catholic connection weighs on abbott

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    Tony Walker

    On September 12, 1960, John Fitzgerald Kennedy addressed Protestant ministers of the Greater Houston Ministerial Association on the issue of his Catholicism, during which he said he believed “in an America where the separation of church and state is absolute”.

    Then Kennedy came to the nub of his talk to his largely southern Baptist audience: “I am not the Catholic candidate for president, I am the Democratic Party’s candidate for president, who happens also to be a Catholic,” he said. “I do not speak for my church on public matters, and the church does not speak for me.”

    That was half a century ago in a nation which had not elected a Catholic president and whose constitution makes liberal reference to the Maker, unlike the Australian version.

    That Kennedy felt compelled to make such a statement tells you a lot about America of that period and the barriers that might have existed to national office.

    In Australia 50 years later no such barriers exist. We have elected five Catholics of various degrees of religiosity as prime minister: James Scullin, Joe Lyons, John Curtin, Ben Chifley and Paul Keating, and six if you count Kevin Rudd, born a Catholic but became an Anglican.

    The Coalition front bench is stacked with Catholics, a sign of Catholic upward mobility, in contrast to the days when a lonely Phillip Lynch regarded himself as the token Catholic among his Protestant peers.

    But there is no denying in this latest period that Tony Abbott’s Catholicism, or put another way, his social conservatism, is an issue politically. This is not a sectarian question, as some commentators suggest, but a matter of whether people feel comfortable with him.

    The Labor Party’s focus group polling reveals a concern with Abbott’s views that in the words of an official familiar with the findings indicates a perception of the Opposition Leader as being “old-fashioned” or “out of date”.

    I’m not sure whether being “old-fashioned” is necessarily a bad thing, but reservations about Abbott’s social conservatism are a problem potentially to the extent people might believe he would seek to impose his views on the community more generally.

    Abbott himself might profit from reading Kennedy’s speech and contemplate a talk about his faith at some stage in a forum deemed appropriate. This may well have the effect of removing whatever mystery, or stigma, surrounds his beliefs.

    He might even turn this into a positive, as Kennedy did in his Houston speech, just weeks before the election that saw him prevail narrowly over Richard Nixon, born a Quaker.

    All of this brings us to the issue that has exposed to public scrutiny once again questions surrounding Abbott’s faith, and, more to the point, his religious connections.

    Julia Gillard’s announcement this week of a royal commission into “institutional responses to child sexual abuse in Australia” implies awkwardness for Abbott, if mishandled.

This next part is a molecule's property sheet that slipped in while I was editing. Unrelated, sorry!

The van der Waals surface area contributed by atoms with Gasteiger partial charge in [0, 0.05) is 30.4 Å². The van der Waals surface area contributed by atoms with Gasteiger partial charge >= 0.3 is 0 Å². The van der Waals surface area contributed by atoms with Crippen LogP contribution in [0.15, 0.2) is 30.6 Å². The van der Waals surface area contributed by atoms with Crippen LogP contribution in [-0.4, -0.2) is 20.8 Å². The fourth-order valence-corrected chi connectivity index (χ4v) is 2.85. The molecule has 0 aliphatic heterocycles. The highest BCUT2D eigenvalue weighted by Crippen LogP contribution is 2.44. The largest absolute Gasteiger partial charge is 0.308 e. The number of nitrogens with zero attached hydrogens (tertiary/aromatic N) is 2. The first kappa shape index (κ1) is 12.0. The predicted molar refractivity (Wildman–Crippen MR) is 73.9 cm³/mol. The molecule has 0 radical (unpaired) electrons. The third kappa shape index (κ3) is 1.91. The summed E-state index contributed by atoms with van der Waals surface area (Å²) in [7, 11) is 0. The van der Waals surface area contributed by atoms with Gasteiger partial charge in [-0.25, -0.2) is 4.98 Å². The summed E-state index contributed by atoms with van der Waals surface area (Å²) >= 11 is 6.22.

Gillard emphasised the inquiry would look into cases involving children in the care of “all religious organisations” but the uncomfortable detail politically for an Abbott-led Coalition is that a preponderance of cases will involve institutions run by the Catholic Church.

    Abbott had no choice but to appear to embrace the royal commission, but this hardly disguises discomfort felt in opposition ranks over this latest turn of events. As a Coalition frontbencher put it: “First we had the class wars, then we had the gender wars, now we’re getting the religious wars.” Asked whether this was a “wedge issue’’ this individual said, “No, it’s a connections issue”.

    In other words, Labor is not averse to having connections made between Abbott and the Catholic Church and, by extension, Cardinal George Pell, whom Labor apparatchiks would have you believe occupies a position in Abbott’s inner circle akin to that of Cardinal Richelieu in the court of Louis XIII.

    Abbott himself has been less effusive about Pell recently, but has let it be known that as an “imperfect Catholic” he regularly sought his counsel.

    What is undeniable in all of this is that child abuse across institutions is shocking and requires thorough investigation such as those that have been carried out elsewhere.

    In the United States, a study commissioned by the US bishops’ National Review Board found that between 1950 and 2002, 4392 clergymen were accused of abusing 10,667 people. By 2002, sex abuse cases had cost the church at least $US573?million, although the figure is certain to be much higher.

    In Australia there is no reason to believe numbers of abusers and abused are not of the same order proportionately.

    Abbott’s responses to the royal commission have been adequate, including his observation that “victims must be allowed to heal, and perpetrators must be brought to justice”, but politically he needs to do more.

    Tony Walker is the Financial Review’s international editor.
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